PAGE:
Below, Guggenheim opens up about the Overwatch follow-up and which characters will (and won’t!) be returning.
[In other words, book spoilers below.] READ FULL STORY
Doris Pilkington Garimara, the Aboriginal novelist who wrote Follow the Rabbit Proof Fence, has passed away at 76 years old in Perth, Australia. Follow the Rabbit Proof Fence, her most well known book, was published in 1996 and tells the heart-wrenching story of her own mother’s life. As a young aboriginal in the 1930’s she was torn from her family and sent to a government “re-education camp,” but she broke free and spent nine weeks braving the Outback to return to her home. In 2002, the book was adapted into a film called Rabbit Proof Fence starring Kenneth Branagh. The success of Doris’ story helped draw attention to the aboriginal cause, and she used her fame to further promote reparations between natives and white Australians. The New York Times says that Doris was a member of the Reconciliation Committee and a principal promoter of National Sorry Day, an annual event started in 1998 to commemorate the government’s mistreatment of Aborigines. [New York Times]
If you’re a vocabulary stickler, a strict constructionist for wordsmithing or just into useless apps, then you should be pleased to hear about this new app for Google Chrome that replaces all appearances of “literally” on webpages with the more proper usage of “figuratively.” So the next time one of your friends posts a status update like, “I’m literally perishing from the heat,” you’ll read “I’m figuratively perishing from the heat.” The caveat is that it will replace even proper usages of literally. So when I say that “I could literally kill someone for a coffee,” then you’ll think I’m kidding. It’s Monday – don’t cross me. [Slate]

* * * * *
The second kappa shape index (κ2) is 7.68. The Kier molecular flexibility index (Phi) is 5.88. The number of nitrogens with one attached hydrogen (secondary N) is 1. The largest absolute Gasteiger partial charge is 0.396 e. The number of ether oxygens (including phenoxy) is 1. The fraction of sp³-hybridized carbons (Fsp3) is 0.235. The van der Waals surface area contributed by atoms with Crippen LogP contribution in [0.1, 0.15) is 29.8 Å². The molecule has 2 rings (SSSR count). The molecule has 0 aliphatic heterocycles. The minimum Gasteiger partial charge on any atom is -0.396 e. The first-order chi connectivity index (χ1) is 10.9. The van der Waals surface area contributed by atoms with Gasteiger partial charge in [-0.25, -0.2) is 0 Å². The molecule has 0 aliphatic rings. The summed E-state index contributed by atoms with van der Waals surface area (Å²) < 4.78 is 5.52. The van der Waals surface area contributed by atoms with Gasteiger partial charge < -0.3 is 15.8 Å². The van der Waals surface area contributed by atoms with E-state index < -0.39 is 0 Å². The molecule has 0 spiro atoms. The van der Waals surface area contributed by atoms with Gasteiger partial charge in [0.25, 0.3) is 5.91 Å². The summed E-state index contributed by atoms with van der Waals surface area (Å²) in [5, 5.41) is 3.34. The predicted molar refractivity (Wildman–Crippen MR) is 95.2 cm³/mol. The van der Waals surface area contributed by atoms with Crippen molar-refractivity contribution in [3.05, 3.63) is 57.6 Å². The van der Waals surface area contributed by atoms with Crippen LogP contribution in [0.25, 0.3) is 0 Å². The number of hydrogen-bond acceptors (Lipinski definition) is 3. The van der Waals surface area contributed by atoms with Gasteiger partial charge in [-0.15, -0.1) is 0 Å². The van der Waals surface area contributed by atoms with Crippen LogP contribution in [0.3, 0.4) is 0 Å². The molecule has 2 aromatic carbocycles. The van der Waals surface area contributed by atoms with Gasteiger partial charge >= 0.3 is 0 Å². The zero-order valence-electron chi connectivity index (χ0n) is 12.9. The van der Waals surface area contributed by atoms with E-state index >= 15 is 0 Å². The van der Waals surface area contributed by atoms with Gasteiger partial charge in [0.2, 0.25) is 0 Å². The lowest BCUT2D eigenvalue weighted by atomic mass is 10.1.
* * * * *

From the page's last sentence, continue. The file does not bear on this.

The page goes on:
Over at The Guardian, Elizabeth Edmondson is also getting into a huff over definitions. She’s taking aim at “literary fiction,” which she thinks is a crock. She argues that “Lit Fic” is just a fancy way of marketing books that posterity has decided are exemplary, while the original authors were just trying to entertain folks like the rest of us hacks. Agreed. [Guardian]
Ann Brashares, author of Sisterhood of the Traveling Pants, has a new book coming out and it’s less “traveling pants” and more “traveling time and blood plagues.” Her publisher probably told her that dystopian blood plagues are very now. [NPR]
Fans have browbeat the Hugo Award judging committee into shortlisting The Wheel of Time, Robert Jordan’s 15 book, 4.5 million word epic series that a some Sci-Fi academics (What?) have slated as being “a long-winded Lord of the Rings.” Ouch. [Guardian]
Laura Hillenbrand has rewritten her best-seller Unbroken, the life story of Olympic runner Louie Zamperini, as a YA nonfiction book that will be published on Veterans Day (Nov. 11, 2014). The original Unbroken tells the tale of Zamperini’s Odysseian journey from a hard-scrabble kid in Southern California during the Depression to his meteoric rise as an Olympic runner in the 1936 Berlin Games. Later he signed up as a fighter pilot during World War II and flew planes in the South Pacific. His bomber crashed 850 miles off the coast of Hawaii and he spent 47 days stranded on a raft before being captured by the Japanese and brutally abused in a POW camp until the end up the war. But it’s not a downer! He perseveres and with the same buoyant spirit that carried him to the Olympics, he recovers from his wartime experiences and finds new life for himself.